The answer referenced in this question doesn't address the plausibility of evolving lasers in the first place. For a laser to appear in the anatomy of a species in a fully-functional state where no such organ existed in the previous generation is a probability so small as to be an impossibility.
In order for a laser to evolve, its less-evolved precursor organs must be of use. Eyes evolved from mere light-sensitive pits to modern eyes in steps, each step just a bit more useful than the last. Unfortunately, I can't think what precursors to a laser might be useful enough to evolve.
However, my lack of imagination shouldn't be taken to mean that biological lasers are an impossibility...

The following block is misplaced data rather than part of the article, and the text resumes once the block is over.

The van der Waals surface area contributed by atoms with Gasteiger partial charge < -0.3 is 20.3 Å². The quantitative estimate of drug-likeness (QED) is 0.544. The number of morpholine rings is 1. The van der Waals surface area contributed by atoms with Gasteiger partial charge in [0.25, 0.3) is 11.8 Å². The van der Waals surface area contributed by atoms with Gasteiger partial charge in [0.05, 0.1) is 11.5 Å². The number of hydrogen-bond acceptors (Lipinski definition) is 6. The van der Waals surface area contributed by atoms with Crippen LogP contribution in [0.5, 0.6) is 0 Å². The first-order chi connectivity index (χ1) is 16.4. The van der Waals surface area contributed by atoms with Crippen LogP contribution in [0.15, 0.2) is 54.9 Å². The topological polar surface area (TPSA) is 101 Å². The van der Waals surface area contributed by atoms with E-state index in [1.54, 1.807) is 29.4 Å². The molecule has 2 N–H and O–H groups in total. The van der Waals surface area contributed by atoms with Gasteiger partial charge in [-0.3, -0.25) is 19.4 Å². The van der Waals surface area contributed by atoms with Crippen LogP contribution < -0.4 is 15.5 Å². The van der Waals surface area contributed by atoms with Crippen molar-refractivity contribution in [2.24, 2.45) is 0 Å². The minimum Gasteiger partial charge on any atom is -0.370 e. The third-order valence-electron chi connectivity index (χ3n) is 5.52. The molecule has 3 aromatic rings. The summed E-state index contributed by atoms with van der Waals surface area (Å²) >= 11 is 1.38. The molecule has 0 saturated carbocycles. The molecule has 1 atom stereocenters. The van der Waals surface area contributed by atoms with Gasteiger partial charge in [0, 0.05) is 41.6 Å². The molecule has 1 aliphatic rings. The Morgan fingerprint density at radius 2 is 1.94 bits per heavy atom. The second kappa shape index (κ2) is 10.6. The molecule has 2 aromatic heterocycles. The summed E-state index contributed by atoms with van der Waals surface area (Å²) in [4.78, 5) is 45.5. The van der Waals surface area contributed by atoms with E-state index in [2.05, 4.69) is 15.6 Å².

Now... to speculate on the gas inside the laser... a chlorine/ iodine/ hydrogen peroxide/ potassium hydroxide laser sounds quite toxic and difficult to produce, and there are better, more easily obtained gases with which to fill a laser, such as carbon dioxide.
Carbon dioxide has the advantage that it is produced as a byproduct of cellular respiration, so it will be readily available, and could do just as good a job of ionizing air as any other laser filled with a more exotic gas mixture.
While Helium is a common gas used in CO2 lasers, it is not strictly necessary, and the gas mixture may be carbon dioxide and nitrogen, both of which would be readily available and easy to store.